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The Basics of Web Design > The Back End

The Back End

Browser and server technology has seen major advances over the last years, and developing a Web site that serves dynamically created pages is easier than ever before. HTML authoring tools, such as Adobe GoLive®, offer the ability to utilize such application server technology as ASP (Active Server Pages), JSP (JavaServer Pages), PHP (Hypertext Preprocessor), and even shopping cart solutions. In the past, whenever a Web site utilized a form—an email subscription list, for example—the Web designer had to get a programmer, who would write a script that saved the data on the server. All this can now be done by a tech-savvy designer working directly in GoLive without having to edit the HTML code directly. I strongly recommend that you check out the form creation features in GoLive. The following sections present some other core server technologies that you should be familiar with.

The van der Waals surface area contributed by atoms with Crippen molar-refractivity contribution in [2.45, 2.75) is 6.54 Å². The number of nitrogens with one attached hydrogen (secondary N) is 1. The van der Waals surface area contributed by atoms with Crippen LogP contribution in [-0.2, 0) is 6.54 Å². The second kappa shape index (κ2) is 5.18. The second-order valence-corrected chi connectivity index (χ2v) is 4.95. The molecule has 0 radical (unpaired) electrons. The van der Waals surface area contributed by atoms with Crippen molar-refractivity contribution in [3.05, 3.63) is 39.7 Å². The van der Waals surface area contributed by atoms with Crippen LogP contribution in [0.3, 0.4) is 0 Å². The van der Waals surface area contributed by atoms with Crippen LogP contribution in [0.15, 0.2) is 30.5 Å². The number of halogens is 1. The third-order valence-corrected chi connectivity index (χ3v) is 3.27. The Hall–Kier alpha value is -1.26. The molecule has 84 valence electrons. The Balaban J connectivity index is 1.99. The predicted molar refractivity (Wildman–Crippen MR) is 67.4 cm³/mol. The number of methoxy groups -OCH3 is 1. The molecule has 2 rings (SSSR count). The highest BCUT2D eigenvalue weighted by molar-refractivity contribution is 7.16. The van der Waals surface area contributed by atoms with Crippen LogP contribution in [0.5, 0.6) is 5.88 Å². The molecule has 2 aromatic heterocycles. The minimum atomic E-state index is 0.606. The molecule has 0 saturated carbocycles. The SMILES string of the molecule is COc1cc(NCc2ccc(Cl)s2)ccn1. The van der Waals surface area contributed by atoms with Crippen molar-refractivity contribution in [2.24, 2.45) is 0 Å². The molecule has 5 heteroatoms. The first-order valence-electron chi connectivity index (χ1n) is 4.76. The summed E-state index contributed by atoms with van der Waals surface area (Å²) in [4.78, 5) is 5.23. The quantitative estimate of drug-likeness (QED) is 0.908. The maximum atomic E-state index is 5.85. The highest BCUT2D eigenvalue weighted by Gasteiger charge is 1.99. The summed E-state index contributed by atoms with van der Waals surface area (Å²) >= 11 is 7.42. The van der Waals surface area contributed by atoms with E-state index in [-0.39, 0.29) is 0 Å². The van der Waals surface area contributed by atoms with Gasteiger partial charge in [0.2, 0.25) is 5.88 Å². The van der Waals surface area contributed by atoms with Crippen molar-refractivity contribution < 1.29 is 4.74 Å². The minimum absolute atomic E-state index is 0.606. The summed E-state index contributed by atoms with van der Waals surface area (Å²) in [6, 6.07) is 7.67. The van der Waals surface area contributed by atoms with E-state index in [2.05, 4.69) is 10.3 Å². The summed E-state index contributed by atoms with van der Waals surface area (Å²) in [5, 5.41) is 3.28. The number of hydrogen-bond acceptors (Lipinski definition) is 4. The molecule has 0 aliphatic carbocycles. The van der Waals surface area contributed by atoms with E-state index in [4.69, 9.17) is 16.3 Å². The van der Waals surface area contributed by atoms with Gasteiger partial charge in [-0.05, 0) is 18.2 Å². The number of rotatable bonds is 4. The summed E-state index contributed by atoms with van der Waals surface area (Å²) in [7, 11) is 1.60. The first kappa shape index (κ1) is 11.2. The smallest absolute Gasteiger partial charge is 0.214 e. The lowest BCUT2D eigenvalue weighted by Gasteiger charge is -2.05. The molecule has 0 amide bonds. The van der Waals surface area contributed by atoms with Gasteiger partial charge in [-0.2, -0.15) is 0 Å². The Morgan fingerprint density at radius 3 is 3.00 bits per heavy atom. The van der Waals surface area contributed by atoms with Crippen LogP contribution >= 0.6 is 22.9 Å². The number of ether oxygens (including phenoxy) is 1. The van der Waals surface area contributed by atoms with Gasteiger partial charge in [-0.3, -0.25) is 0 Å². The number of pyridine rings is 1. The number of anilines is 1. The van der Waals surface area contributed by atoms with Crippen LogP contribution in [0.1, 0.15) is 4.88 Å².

PERL: If you sign up for an email newsletter, your information is sent to a server. Chances are that when you click the Submit button on the subscription Web page, a PERL script is triggered to save the data that you submit—that is, to store it in a database or text file. PERL (which stands for Practical Extraction and Report Language) and CGI (the Common Gateway Interface) are often discussed in one breath, but they are two different things. PERL is a programming language; CGI is a protocol that handles the data transfer between a browser and a server. Since PERL is free and works on every server, many Web developers use it to access the CGI to save and store the form data that a user has sent. Even though PERL is relatively easy to learn, it comes with a challenge: Debugging and installing a PERL script can be tricky because there are many variables that can change from server to server. When you download one of the many available PERL scripts to use on your site, you have to know how your server is set up; but aside from that, it is worth learning the basics of PERL.


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